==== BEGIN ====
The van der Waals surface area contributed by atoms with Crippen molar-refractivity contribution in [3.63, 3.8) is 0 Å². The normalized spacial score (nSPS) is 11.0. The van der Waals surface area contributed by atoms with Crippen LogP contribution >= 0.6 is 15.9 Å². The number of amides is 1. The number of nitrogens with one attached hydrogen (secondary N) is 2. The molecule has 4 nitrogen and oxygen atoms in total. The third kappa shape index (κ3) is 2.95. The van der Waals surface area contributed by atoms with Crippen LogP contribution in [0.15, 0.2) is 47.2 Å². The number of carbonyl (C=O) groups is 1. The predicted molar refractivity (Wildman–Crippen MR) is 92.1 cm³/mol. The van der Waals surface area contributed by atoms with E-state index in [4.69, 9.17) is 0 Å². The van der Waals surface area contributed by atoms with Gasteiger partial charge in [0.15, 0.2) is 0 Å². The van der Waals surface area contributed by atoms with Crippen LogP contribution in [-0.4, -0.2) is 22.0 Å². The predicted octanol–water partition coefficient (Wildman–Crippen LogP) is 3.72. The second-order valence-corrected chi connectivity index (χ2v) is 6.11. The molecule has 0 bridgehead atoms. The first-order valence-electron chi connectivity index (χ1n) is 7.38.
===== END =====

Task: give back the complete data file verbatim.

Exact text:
The van der Waals surface area contributed by atoms with Crippen molar-refractivity contribution in [3.63, 3.8) is 0 Å². The normalized spacial score (nSPS) is 11.0. The van der Waals surface area contributed by atoms with Crippen LogP contribution >= 0.6 is 15.9 Å². The number of amides is 1. The number of nitrogens with one attached hydrogen (secondary N) is 2. The molecule has 4 nitrogen and oxygen atoms in total. The third kappa shape index (κ3) is 2.95. The van der Waals surface area contributed by atoms with Crippen LogP contribution in [0.15, 0.2) is 47.2 Å². The number of carbonyl (C=O) groups is 1. The predicted molar refractivity (Wildman–Crippen MR) is 92.1 cm³/mol. The van der Waals surface area contributed by atoms with E-state index in [4.69, 9.17) is 0 Å². The van der Waals surface area contributed by atoms with Gasteiger partial charge in [0.15, 0.2) is 0 Å². The van der Waals surface area contributed by atoms with Crippen LogP contribution in [-0.4, -0.2) is 22.0 Å². The predicted octanol–water partition coefficient (Wildman–Crippen LogP) is 3.72. The second-order valence-corrected chi connectivity index (χ2v) is 6.11. The molecule has 0 bridgehead atoms. The first-order valence-electron chi connectivity index (χ1n) is 7.38.